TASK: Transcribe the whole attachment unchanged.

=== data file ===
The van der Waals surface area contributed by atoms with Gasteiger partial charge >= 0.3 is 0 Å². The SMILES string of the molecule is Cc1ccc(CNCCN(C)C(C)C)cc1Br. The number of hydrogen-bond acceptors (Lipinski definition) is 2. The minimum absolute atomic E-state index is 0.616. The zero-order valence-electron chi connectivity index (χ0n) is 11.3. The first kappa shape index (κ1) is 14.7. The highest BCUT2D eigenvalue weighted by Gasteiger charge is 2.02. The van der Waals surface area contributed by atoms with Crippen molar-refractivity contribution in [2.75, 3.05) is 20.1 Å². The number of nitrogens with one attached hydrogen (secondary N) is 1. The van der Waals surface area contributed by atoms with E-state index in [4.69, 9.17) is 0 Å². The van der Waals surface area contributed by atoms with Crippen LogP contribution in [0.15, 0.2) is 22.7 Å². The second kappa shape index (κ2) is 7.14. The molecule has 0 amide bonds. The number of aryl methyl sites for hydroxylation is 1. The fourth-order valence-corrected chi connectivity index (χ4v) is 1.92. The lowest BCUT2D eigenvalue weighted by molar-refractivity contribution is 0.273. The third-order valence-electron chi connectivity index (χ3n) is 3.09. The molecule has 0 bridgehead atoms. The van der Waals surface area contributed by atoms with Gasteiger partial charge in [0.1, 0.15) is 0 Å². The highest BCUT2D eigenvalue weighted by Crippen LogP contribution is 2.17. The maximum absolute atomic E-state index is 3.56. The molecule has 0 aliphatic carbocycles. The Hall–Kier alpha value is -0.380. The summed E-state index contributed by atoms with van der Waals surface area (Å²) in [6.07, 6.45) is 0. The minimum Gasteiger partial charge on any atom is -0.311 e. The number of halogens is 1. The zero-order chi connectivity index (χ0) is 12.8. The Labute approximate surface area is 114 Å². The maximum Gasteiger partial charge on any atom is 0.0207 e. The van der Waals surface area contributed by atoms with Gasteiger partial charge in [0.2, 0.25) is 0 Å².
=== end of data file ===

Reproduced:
The van der Waals surface area contributed by atoms with Gasteiger partial charge >= 0.3 is 0 Å². The SMILES string of the molecule is Cc1ccc(CNCCN(C)C(C)C)cc1Br. The number of hydrogen-bond acceptors (Lipinski definition) is 2. The minimum absolute atomic E-state index is 0.616. The zero-order valence-electron chi connectivity index (χ0n) is 11.3. The first kappa shape index (κ1) is 14.7. The highest BCUT2D eigenvalue weighted by Gasteiger charge is 2.02. The van der Waals surface area contributed by atoms with Crippen molar-refractivity contribution in [2.75, 3.05) is 20.1 Å². The number of nitrogens with one attached hydrogen (secondary N) is 1. The van der Waals surface area contributed by atoms with E-state index in [4.69, 9.17) is 0 Å². The van der Waals surface area contributed by atoms with Crippen LogP contribution in [0.15, 0.2) is 22.7 Å². The second kappa shape index (κ2) is 7.14. The molecule has 0 amide bonds. The number of aryl methyl sites for hydroxylation is 1. The fourth-order valence-corrected chi connectivity index (χ4v) is 1.92. The lowest BCUT2D eigenvalue weighted by molar-refractivity contribution is 0.273. The third-order valence-electron chi connectivity index (χ3n) is 3.09. The molecule has 0 bridgehead atoms. The van der Waals surface area contributed by atoms with Gasteiger partial charge in [0.1, 0.15) is 0 Å². The highest BCUT2D eigenvalue weighted by Crippen LogP contribution is 2.17. The maximum absolute atomic E-state index is 3.56. The molecule has 0 aliphatic carbocycles. The Hall–Kier alpha value is -0.380. The summed E-state index contributed by atoms with van der Waals surface area (Å²) in [6.07, 6.45) is 0. The minimum Gasteiger partial charge on any atom is -0.311 e. The number of halogens is 1. The zero-order chi connectivity index (χ0) is 12.8. The Labute approximate surface area is 114 Å². The maximum Gasteiger partial charge on any atom is 0.0207 e. The van der Waals surface area contributed by atoms with Gasteiger partial charge in [0.2, 0.25) is 0 Å².